When is midnight? Nomenclature question

Paul Eggert eggert at CS.UCLA.EDU
Mon Apr 24 17:17:17 UTC 2006

"Dave Cantor" <Dave at Cantor.mv.com> writes:

> Using 12:00 M for noon is what I learned in junior high school, 
> back in the 1950's.  We were also taught that midnight was 
> properly called 12:00 p.m. (it is the last minute of the ending 
> day, and is therefore 12 hours after noon, which is what 'p.m.' 
> literally means).

Thanks for your recollections.

Older editions of the Chicago Manual of Style (CMS) indeed recommended
that '12 m.' means noon and '12 p.m.' means midnight.  However, this
recommendation was removed sometime during the 14th edition of the
CMS.  Here's my source:

  Over the years, we issued about ten printings of the fourteenth
  edition. Each time we reprinted, we corrected errors that had been
  pointed out since the last printing. In section 8.48 we wanted to
  eliminate two examples that seemed more confusing than helpful (and
  12:00 P.M. is in fact noon). For the fifteenth edition, we have made
  several clarifications, including the recommendation that numerals
  not be used for midnight and noon except in the twenty-four-hour
  system. Note also that the fifteenth recommends writing "a.m." and
  "p.m.," though the more traditional small capitals are still
  accepted (but now without periods: AM and PM).

So, I don't know the origin of the tradition you were taught in junior
high school, but the CMS is now saying that it was an error!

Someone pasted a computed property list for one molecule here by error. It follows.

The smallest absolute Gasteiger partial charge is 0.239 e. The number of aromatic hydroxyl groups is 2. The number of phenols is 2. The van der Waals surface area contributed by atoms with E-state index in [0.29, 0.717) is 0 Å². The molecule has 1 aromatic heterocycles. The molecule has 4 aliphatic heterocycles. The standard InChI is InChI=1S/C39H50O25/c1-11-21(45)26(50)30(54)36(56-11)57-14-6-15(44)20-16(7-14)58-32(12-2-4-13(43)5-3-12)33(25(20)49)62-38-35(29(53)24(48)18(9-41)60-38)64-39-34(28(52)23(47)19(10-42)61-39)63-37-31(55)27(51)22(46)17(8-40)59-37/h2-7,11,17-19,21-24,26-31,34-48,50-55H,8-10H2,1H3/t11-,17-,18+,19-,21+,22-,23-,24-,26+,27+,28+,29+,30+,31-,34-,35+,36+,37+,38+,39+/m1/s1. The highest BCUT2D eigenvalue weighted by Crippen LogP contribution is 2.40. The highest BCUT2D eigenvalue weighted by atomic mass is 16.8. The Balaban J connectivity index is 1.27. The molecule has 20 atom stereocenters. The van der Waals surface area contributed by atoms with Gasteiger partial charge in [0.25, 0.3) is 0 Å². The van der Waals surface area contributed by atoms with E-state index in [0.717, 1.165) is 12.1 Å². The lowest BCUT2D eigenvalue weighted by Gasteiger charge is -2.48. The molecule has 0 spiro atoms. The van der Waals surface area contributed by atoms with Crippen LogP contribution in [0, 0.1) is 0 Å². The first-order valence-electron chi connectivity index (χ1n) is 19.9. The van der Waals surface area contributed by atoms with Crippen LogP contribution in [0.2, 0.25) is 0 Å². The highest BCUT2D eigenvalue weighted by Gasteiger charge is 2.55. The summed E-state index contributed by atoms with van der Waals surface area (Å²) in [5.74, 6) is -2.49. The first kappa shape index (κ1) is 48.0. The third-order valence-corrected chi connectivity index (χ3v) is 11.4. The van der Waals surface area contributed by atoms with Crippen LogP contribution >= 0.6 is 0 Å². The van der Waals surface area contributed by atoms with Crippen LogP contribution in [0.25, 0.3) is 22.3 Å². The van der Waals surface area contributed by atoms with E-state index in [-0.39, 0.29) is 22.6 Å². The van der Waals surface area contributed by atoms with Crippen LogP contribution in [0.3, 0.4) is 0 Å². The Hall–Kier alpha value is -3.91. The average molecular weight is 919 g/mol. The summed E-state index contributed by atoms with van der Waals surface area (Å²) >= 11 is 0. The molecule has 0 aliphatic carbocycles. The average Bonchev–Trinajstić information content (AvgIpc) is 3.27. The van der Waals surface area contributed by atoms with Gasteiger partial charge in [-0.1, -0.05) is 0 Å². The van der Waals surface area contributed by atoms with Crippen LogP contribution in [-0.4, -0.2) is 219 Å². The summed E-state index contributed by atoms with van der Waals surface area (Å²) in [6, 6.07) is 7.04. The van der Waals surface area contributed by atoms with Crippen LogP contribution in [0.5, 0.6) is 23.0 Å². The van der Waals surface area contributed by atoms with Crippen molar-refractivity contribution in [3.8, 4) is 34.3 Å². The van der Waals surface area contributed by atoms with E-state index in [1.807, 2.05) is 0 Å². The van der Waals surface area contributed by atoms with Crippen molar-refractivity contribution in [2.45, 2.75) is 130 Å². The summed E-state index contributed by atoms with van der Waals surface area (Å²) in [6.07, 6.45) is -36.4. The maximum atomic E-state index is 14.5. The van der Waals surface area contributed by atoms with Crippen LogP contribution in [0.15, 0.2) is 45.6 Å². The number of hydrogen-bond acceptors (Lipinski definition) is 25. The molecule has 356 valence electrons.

I doubt whether that tradition came from the Romans themselves, since
the original Latin tradition was that 3 a.m. was three hours before
noon (which is what "a.m."  literally means), so the Roman 3 a.m. was
our 09:00.  Hence, in the original Latin tradition, I guess '12 a.m.'
and '12 p.m' would both have meant midnight.

Wikipedia says that one should use '12 m.n.'  instead, where the
'm.n.' means 'media nox', but I'm dubious of this as well.  I suspect
that the actual Romans almost invariably wrote either 'meridies' for
noon, or 'media nox' for midnight, and didn't bother with the 'xii'.
For a (modern) example of this, the motto of the RAF No. 409 Nighthawk
Squadron during World War II was "Media nox meridies noster"
("Midnight is our noon")
<http://www.rcaf.com/squadrons/400series/409squadron.php>.  The RAF
didn't bother with 'xii', and I'll bet the Romans didn't either, and
that "12 m." and "12 p.m." are neologisms, and confusing ones as well.

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